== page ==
YAY! If you have a Facebook account, you can try it here.
This is a project I’ve been messing around with for a while now, but the premise is pretty simple: login with Facebook, then move around the island (arrow keys) and talk to the NPCs (spacebar). The NPCs will grab your public Facebook data (posts, statuses, comments, etc) and generate markov chains out of them for their dialog. Do you recognize what you’ve said? ;D
I got the idea (and initial algorithm) from an app called What Would I Say. Turns out the basic premise for text-based markov chains is pretty simple: for every word in a set of data, generate the list of words that word and record how often they follow it. Then, choose randomly from the list of starting words and continue to choose a following word at random (with the frequency weights) until you hit a terminal word. This results in semi-coherent phrases with some minor grammar mishaps. If you’ve ever encountered spam that was almost human-readable it probably follows a similar algorithm!
I thought it would be neat to see a game where NPCs talked to you in those same semi-coherent, semi-recognizable strings, to see your own personality reflected in the game. And thus Legend of Mark was born!
The game was an experiment in using the Facebook API, browser-to-Unity communications, and pixel art. For tileable pixels, I got a lot of mileage out of this tutorial. I also wrote a Tiled map importer for Unity (more on that coming soon!)
All in all, while the game is a prototype that got slightly out of hand, I’m really excited for the learning I got out of it and some of the tooling that I can use in the future. In the meantime: enjoy the silliness!
Have you heard of the One More Turn Podcast? If not, no worries, here’s a quick intro:
All three formats are really great in their own right! Having checked out a bunch of them, I recommend it if you’re like me and like to have a light podcast going in the background sometimes. I usually do while I’m working on art.
So Kevin actually found me through our own Indie Game House podcast (podcastopia up in here!) and used my feedback form to get in touch. He was looking for a game about motherhood with mother’s day coming up, and pretty much stumbled across my game. Cool stuff!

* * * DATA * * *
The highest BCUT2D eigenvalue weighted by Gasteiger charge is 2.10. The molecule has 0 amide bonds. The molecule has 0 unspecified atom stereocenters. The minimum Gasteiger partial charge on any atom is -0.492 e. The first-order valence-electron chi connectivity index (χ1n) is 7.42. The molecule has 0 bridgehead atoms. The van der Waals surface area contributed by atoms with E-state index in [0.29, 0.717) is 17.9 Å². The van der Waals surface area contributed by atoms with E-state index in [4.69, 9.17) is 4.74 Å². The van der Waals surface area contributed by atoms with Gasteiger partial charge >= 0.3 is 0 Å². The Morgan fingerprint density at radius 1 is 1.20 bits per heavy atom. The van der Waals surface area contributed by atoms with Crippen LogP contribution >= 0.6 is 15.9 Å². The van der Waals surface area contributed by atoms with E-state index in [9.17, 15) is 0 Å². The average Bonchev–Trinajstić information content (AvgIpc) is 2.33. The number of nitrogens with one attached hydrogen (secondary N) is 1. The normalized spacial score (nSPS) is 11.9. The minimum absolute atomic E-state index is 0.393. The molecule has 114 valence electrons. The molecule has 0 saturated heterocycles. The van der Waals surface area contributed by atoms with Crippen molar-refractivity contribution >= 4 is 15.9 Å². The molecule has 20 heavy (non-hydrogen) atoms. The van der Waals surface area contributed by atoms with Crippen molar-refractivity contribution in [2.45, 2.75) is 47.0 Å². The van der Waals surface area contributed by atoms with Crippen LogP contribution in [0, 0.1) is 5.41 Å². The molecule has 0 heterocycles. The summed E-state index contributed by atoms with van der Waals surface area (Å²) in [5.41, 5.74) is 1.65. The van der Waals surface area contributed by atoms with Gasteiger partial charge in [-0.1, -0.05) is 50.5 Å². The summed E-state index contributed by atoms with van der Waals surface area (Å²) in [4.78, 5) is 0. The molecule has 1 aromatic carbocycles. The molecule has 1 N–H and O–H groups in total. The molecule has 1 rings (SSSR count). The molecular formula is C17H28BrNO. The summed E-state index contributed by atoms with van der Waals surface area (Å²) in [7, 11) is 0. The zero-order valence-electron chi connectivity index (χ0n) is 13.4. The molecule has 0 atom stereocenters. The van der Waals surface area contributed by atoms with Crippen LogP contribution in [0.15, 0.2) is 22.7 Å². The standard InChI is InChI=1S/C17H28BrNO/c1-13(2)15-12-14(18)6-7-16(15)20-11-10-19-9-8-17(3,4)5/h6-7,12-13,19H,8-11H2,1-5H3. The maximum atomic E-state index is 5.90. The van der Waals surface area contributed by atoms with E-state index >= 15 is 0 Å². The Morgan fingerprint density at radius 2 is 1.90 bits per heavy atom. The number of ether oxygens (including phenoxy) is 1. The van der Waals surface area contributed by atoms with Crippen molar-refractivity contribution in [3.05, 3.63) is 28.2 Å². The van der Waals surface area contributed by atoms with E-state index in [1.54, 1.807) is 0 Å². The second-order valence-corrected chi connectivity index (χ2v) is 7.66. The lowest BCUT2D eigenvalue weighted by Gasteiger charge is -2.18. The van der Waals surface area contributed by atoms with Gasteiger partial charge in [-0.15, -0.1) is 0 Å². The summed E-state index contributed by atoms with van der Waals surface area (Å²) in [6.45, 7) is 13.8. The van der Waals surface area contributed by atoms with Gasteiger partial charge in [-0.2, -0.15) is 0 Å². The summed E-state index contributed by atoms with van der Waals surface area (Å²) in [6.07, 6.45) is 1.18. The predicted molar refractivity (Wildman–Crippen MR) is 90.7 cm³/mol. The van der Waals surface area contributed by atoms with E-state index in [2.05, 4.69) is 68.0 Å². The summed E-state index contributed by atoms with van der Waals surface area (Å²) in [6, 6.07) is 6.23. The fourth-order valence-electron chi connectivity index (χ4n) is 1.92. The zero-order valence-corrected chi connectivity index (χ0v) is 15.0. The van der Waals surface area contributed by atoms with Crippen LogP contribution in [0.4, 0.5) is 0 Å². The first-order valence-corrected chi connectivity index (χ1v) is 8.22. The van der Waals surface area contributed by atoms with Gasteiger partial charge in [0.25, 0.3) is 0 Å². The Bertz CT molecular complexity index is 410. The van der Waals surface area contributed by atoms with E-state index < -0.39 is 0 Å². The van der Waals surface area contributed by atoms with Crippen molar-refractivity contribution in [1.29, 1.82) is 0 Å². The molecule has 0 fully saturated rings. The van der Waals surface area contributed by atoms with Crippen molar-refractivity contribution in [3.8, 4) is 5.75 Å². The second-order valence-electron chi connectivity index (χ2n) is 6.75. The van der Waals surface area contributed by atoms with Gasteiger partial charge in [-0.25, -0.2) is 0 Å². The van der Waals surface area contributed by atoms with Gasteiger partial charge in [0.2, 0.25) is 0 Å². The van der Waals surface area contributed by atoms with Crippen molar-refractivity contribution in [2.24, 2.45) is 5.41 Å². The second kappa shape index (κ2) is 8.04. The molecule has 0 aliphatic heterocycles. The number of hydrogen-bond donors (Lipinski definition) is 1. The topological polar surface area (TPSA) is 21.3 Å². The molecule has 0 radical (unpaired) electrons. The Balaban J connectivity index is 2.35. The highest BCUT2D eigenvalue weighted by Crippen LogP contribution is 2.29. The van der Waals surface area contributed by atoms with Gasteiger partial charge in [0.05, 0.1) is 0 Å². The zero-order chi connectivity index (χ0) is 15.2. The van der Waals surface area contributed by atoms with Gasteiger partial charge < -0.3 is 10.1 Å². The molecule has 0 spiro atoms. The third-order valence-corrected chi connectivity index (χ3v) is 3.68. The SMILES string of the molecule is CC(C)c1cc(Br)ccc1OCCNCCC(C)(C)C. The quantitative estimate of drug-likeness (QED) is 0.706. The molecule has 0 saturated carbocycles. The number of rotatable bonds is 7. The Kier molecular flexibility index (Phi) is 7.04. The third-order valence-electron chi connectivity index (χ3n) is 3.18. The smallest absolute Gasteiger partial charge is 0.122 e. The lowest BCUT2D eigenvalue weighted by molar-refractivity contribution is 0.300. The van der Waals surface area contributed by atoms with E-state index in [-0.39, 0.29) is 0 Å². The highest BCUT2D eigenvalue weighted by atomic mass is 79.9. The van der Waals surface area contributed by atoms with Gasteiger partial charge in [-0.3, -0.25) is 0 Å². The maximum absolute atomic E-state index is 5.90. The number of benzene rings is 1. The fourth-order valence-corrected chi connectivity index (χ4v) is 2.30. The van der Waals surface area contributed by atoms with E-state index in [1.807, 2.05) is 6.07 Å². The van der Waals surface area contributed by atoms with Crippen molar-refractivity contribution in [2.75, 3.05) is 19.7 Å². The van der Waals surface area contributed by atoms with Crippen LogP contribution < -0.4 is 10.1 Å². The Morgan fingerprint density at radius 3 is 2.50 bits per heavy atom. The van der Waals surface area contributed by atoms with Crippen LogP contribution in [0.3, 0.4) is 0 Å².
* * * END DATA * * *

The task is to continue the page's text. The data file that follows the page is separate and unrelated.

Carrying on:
Growing was highlighted on their latest Show and Tell episode, Mamacritic, where Kevin breaks down the game in a really cool way (never thought of Growing as a “god game” before), and talks about the lack of games about motherhood or even parenting space. After all, the one other game I know to star a mother (Offspring Fling) came out of the same jam I did ;D
Kevin also interviewed me for their other segment: 5 Questions With Corey Nolan
In the video, we talk about Growing and what inspired me to make a game about mothers, the inspiration for the art style, and we also discuss Skinnier, a game I worked on with my friends Renee and Will and Global Game Jam 2014 and I still owe you guys a blog post about. ;D Also in typical Corey fashion I say way too many ‘ums’ and mix up my words a whole bunch. Worth listening to just for the embarrassment factor.
Anyway, these guys put on some great shows and if you’re a podcast fan I highly recommend tuning in. I know I will!
So I’ve been working on a side project in the style of the old 16 bit SNES JRPGs, and I came across a pretty cool tool called Pixen. If you use a Mac for development like I do, Pixen is a pretty good alternative to Graphics Gale, and you can pick it up from the app store for just $10!